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SCOTT HARRIS

Winnetka and Arleta Play Hard to Get

September 26, 1993|SCOTT HARRIS

"There really isn't a town called Winnetka," the voice of directory assistance insisted. "It's just a street in Canoga Park."

If at first you don't succeed, try 411 again. Operator No. 2 was aware of Winnetka's existence, but found no trace of a business association.

"Tell you what," he said. "I can give you the Canoga Park Chamber of Commerce. That's right next to Winnetka."

Eventually, I was able to confirm that Winnetka and its chamber really do exist. Ruth Richter, the 70-year-old proprietor of West Valley Cycle, has lived in little Winnetka for 43 years and is past president of the Winnetka Chamber of Commerce.

"We're the 91306 ZIP code!" Richter boasted. "We have our own ZIP code, two councilmen, two police divisions and, until redistricting, four state senators!"

Why anybody would brag about a plethora of politicians is beyond me.

But having a ZIP code to call your own--that's another matter. True, nobody will soon be tuning into "Winnetka 91306." But over in the East Valley, there's a little community that would love to have its ZIP code back. Yes, it was a sad day in Arleta when the U.S. Postal Service took good ol' 91332 away. Arletans have been pining away ever since.

But at least Arleta has a new landmark. If you drive north on Woodman Avenue to Branford Street, you'll see it--a brand-new "Welcome to Arleta" sign. The Arleta Chamber of Commerce raised $6,000 in donations to put up the marker, built for permanence with brick, concrete block and mortar.

In an odd way, it was Arleta's sign that made me inquire about Winnetka. Arleta's humble marker is testament to the resilience of dozens of anonymous little communities that dot the sprawl of the county and city of Los Angeles, but are often ignored by map makers and unknown to 411 directory assistance. Some, like Winnetka, are old communities that in time are overshadowed by neighboring towns. Some, like Arleta, broke away from larger communities. The closet thing to a government is a chamber of commerce or a neighborhood association. Boundaries of these townlets are often vague or in dispute, which is one reason it's nice to have a single ZIP code.

Anonymity isn't necessarily a bad thing. Winnetka might be as famous as Sylmar, if only it had hosted a killer earthquake. If you don't know what news event put Lake View Terrace on the media's map, you haven't been paying attention to recent history.

Winnetka dates to the 1920s, when a man names Charles Weeks came to the Valley and founded Weeks Colony, a collection of one-acre family poultry farm plots. In the 1930s the name Winnetka was adopted. The town is bounded by Nordhoff on the north, De Soto on the west, Victory on the south, and Corbin on the east. (Alas, the landmark Winnetka 6 Drive-In is in Chatsworth.)

As for Arleta, most Angelenos may only be familiar with the community as an exit sign on a freeway.

"The running joke is we say, 'I love Arleta!' And people want to know who is this woman?" says Jose Bonilla, president of the Arleta Chamber of Commerce.

To Bonilla's dismay, many people assume Arleta, centered just west of the Golden State Freeway, is really just Pacoima's westside. Bonilla gives its boundaries as Paxton on the north, Woodman on the west and Tonopah on the south. Then it gets tricky. Heading south from Paxton, the eastern boundary is Sharp to Osborne, where it jogs to Laurel Canyon and continues on to Tonopah.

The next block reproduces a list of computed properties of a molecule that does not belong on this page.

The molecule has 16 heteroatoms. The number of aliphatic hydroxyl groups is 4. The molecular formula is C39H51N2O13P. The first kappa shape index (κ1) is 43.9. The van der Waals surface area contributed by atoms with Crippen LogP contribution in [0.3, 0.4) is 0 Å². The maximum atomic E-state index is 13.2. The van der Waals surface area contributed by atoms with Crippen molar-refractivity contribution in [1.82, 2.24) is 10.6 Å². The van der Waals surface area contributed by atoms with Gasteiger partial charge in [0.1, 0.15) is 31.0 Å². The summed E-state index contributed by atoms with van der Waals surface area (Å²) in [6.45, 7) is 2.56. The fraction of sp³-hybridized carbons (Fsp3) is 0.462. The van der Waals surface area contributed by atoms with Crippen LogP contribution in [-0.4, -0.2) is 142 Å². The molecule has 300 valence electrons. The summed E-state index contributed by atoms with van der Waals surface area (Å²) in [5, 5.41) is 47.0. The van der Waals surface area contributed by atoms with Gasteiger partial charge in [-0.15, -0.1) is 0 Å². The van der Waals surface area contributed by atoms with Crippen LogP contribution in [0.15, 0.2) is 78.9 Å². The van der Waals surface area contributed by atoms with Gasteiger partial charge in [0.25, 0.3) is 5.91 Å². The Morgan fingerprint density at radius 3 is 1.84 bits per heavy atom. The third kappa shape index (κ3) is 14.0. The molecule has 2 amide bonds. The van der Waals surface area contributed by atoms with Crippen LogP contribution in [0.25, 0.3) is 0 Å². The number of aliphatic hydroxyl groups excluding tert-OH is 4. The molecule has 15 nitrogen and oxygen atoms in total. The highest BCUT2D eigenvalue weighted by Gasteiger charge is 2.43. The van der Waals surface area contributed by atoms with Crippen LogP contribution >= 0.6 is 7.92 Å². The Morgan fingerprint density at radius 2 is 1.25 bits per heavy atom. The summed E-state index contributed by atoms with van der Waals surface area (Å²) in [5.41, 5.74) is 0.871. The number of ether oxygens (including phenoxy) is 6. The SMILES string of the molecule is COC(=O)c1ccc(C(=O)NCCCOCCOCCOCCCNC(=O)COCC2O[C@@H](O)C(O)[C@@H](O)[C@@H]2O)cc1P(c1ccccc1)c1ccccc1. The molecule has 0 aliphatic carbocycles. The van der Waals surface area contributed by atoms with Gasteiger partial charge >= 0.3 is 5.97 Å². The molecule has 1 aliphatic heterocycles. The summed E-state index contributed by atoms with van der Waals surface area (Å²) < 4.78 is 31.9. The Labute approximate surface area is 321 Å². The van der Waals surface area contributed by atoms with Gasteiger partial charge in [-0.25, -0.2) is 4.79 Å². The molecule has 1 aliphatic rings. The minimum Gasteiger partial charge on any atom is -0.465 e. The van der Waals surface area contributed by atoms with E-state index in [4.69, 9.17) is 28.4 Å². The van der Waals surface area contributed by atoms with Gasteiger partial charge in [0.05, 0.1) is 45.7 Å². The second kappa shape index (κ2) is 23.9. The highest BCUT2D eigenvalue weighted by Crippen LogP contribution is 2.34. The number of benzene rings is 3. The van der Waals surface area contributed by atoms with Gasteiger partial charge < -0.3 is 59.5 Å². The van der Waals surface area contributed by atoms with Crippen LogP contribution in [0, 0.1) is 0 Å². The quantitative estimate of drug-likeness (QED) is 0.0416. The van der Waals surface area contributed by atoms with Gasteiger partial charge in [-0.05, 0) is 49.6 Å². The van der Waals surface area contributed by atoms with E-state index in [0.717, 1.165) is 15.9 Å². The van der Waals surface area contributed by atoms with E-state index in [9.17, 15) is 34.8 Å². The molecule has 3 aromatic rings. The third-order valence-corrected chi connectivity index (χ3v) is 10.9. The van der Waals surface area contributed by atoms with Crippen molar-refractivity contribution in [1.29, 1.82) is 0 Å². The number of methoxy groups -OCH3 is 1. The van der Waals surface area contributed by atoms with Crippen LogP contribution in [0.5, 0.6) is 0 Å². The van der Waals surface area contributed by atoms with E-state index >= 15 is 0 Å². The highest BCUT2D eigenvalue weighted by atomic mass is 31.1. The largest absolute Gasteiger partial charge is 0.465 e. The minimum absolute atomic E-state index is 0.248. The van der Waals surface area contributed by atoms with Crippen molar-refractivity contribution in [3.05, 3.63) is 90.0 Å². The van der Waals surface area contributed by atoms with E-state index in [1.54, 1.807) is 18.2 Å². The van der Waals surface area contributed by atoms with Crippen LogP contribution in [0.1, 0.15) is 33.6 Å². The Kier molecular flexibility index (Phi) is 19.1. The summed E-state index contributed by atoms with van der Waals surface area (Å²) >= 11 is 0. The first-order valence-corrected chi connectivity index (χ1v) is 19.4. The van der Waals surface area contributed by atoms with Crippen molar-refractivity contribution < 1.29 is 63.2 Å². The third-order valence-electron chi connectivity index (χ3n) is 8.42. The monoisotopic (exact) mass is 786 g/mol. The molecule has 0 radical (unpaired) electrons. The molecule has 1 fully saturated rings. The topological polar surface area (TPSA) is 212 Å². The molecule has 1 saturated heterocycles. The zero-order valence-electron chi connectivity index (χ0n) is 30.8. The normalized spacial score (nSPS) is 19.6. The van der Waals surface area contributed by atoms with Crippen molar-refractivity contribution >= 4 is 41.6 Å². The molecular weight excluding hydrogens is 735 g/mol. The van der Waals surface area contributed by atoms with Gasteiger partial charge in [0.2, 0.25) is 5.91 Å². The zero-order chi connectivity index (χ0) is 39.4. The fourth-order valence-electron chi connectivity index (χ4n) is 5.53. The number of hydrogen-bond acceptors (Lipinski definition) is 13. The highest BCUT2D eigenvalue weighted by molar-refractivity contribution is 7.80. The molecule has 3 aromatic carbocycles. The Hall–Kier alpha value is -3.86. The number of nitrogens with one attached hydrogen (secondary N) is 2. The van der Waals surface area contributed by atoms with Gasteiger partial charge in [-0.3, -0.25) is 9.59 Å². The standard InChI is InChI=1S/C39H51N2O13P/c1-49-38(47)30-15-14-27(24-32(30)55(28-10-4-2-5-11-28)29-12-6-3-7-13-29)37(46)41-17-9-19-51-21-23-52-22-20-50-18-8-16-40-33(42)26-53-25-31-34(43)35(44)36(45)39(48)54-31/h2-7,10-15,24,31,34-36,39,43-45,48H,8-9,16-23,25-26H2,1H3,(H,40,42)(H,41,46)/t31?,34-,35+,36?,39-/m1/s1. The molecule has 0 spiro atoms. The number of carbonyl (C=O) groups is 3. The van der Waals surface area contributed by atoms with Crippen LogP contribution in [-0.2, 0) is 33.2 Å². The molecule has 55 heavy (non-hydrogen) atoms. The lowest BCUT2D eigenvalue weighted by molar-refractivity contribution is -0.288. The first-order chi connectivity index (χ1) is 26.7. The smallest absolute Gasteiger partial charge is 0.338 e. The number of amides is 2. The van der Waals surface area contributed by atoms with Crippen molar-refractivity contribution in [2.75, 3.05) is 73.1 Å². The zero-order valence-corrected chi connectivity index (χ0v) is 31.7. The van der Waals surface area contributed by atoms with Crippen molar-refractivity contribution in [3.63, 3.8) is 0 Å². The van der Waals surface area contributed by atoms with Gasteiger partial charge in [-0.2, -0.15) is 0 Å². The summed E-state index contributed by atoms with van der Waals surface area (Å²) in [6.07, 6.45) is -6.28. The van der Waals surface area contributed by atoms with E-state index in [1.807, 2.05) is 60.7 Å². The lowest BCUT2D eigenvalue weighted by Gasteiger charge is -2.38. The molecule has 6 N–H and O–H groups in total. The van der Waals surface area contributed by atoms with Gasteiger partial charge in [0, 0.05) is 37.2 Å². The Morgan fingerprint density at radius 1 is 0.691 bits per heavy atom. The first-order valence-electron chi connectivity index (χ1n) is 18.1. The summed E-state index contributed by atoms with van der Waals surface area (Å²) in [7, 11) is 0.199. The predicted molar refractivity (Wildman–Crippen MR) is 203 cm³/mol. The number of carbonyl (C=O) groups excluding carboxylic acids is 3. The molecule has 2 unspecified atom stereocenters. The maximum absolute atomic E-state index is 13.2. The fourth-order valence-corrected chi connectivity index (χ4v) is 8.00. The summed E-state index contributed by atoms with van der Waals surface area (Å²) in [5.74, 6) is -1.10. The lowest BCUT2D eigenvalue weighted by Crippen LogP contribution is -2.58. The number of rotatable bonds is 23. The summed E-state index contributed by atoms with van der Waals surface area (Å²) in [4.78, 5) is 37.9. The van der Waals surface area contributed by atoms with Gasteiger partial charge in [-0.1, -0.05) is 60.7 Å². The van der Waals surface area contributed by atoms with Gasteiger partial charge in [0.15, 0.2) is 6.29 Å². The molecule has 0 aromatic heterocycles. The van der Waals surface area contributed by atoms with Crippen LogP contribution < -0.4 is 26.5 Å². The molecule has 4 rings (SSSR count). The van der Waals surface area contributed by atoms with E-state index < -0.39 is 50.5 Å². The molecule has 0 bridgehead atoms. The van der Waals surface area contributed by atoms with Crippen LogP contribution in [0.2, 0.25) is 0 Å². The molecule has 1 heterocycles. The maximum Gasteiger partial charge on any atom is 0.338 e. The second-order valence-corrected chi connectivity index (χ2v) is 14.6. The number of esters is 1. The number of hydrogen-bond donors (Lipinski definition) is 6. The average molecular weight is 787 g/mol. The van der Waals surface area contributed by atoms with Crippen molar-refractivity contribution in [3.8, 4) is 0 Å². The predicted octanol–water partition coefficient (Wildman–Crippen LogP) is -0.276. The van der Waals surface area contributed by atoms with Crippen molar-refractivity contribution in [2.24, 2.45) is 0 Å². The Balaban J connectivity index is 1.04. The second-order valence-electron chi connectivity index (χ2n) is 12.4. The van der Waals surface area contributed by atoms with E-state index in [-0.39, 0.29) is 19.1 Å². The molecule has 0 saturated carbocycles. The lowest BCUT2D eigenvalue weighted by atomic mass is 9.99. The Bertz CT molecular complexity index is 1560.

Once upon a time, Arleta was indeed part of Pacoima, but residents sought their own identity decades ago. In any case, many Pacoima community leaders have never acknowledged Arleta's claims of independence.

"I try to tell them this is not 1893, it's 1993," Bonilla says. "It's funny, but also tragic, because it's kept the communities from being good neighbors. There's a problem of really working together because of this disagreement."

The "Welcome to Arleta" sign might sound like $6,000 spent on a new target for graffiti vandals. Some local taggers hit the sign once already, Bonilla says, but the marks have since been sandblasted away. Bonilla expresses optimism that youths now understand that the sign merits respect.

His point is that the $6,000 isn't just money spent on a sign. It was an investment in community pride. Greeting visitors is one purpose. But the more important message is to give Arletans a sense that their little piece of L.A. is special.

A few years back, Bonilla promoted a slogan for Arleta: "Take Pride in Your Community." And for a community to have self-esteem, it has to have a sense of self.

He likes to talk about how Arletans successfully rallied a few years ago to block a Department of Water and Power move to knock down two houses and put an electrical distributing station next to Branford Park.

"What we're trying to do now," Bonilla says, "is get our ZIP code back."

Across the Valley in Winnetka, Richter has no ZIP code worries.

I asked her if Winnetka had a slogan, hoping for something colorful. Bellflower's old slogan was "Twenty-nine Churches, No Jails." My hope was that old Winnetka might have had something like "Winnetka--Is it the Chicken or the Egg?"

Richter is such a Winnetka booster that she throws out mail that suggests she lives in Canoga Park. But when I asked her whether Winnetka has a motto, she couldn't think of one, past or present.

Little wonder. Later, I fell upon this Winnetka slogan: "A Great Place to Live and Work." Now there's something that could use a little ZIP.

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